Two Enemies of Frugality: Complacency and Dissatisfaction
Your satisfaction rules your ability to succeed with frugality and other lifestyle changes. If you’re mostly satisfied and complacent, then there’s no motivation for change. If you’re mostly dissatisfied with your life, you’ll probably try to fix it with quick and easy amusements, which is the very mantra of consumer culture. Frugality comes not from dissatisfaction or its opposite, it’s a choice by seekers who enjoy the journey.
This article doesn’t have how-to information. It doesn’t even have poetic undertones. It’s simply an expression of frustration at those who think frugality is a fun hobby they might want to pick up some day.
Frugality Enemy #1: Complacency and Its Many Masks
- “I’m too old to learn how to do things in a new way.”
- “I make enough money, I don’t need to live frugally. I can afford to enjoy life.”
- “I have so many things to do, I don’t have time to clip coupons.”
I certainly have, and it’s infuriating. Fundamentally, they’re all the same thing – the speakers don’t want to try, and have no real reason. What reason could there be to avoid trying to live frugally? Consider each of those statements, rephrased to be less self-flattering.
- “I don’t want to do anything new, I’m on my way out.”
- “My self-esteem is derived from flaunting my money, so living frugally would hurt me.”
- “I have to work really hard to be able to afford things gotten expensively, so I don’t have time to get things cheaply.”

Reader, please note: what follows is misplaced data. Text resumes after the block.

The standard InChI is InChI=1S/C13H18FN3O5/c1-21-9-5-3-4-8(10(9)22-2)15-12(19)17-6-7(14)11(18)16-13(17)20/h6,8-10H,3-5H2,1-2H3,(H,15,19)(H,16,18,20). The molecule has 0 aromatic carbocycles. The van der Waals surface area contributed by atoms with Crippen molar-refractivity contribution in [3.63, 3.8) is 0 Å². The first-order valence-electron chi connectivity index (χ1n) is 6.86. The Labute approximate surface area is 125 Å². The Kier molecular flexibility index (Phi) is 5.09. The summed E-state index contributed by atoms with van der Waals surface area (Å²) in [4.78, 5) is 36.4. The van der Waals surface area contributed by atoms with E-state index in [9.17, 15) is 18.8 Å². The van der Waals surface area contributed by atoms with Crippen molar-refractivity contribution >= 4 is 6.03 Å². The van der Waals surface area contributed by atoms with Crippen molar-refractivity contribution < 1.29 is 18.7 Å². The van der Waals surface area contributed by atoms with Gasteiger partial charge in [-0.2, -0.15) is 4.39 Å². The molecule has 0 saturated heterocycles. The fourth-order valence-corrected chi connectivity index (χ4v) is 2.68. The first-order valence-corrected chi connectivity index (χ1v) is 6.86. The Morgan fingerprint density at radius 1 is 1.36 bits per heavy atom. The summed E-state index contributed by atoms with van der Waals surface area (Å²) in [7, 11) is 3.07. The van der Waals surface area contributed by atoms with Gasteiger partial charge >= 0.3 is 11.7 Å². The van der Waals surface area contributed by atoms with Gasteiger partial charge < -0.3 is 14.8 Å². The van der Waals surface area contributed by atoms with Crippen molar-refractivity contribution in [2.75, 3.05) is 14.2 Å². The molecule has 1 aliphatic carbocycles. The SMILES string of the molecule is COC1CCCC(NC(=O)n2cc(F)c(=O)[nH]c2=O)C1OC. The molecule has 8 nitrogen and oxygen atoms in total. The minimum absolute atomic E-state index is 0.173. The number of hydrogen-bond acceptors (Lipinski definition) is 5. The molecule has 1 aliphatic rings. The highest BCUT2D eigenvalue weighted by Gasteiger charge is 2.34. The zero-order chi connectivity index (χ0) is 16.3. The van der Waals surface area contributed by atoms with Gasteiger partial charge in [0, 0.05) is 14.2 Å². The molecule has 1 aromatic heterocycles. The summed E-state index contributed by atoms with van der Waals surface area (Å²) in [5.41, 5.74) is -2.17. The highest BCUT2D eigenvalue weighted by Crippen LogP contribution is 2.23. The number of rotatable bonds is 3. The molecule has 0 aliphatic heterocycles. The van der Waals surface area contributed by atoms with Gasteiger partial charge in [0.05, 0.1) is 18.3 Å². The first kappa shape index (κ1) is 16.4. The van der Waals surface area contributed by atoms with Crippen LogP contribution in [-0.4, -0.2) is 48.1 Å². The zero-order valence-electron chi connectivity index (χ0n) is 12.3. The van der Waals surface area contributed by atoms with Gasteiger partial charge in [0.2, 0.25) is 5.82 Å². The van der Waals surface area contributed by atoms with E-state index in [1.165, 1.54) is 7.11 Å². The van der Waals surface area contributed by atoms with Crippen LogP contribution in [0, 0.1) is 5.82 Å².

It just boils down to self-image, does it not? The core concept of each of them is that the speakers have no belief in themselves. I’m certainly not going to attempt to address self-esteem issues in this post, but most likely, if that’s you, you just heard a lot of negative things when you were young. And I know that’s not just a “just”, but the fundamental endeavor of becoming an adult is overcoming your childhood. Your mean old parent isn’t a reason for you to feel badly anymore.
If you were abused, seek counseling now. If you weren’t abused, get over it. Do better with your kids, don’t pass it on, and pull up your socks. Living in the shadow of inherited failure your entire life would be a waste. Don’t think you can do it? Stop being a damn wuss. Survival Sherpa’s article titled 5 De-Wussification Lessons From Daddy’s Crocked Toe is a mandatory read for wusses.
There’s no such thing as being too old or too young. Sure, maybe if you’re just getting started with guitar at age 60 you’re never going to be Jimi Hendrix, and that’s just fine. Grown-ass men shouldn’t be trying to be Jimi Hendrix. They should be enjoying themselves without hurting others.
Becoming frugal just makes sense. Living frugally reduces the amount of time you have to spend working to live, so double-down for a bit so that you can free yourself from that horrible schedule. Living frugally is a prepper skill, because you never know when your work situation or personal finances could head south.
Frugality Enemy #2: Dissatisfaction as a Tool by the Establishment
Any modern American who lives an unexamined life is dissatisfied. We’re raised to be that way. People want to be millionaires. They want to have nice things. They want to not be bored.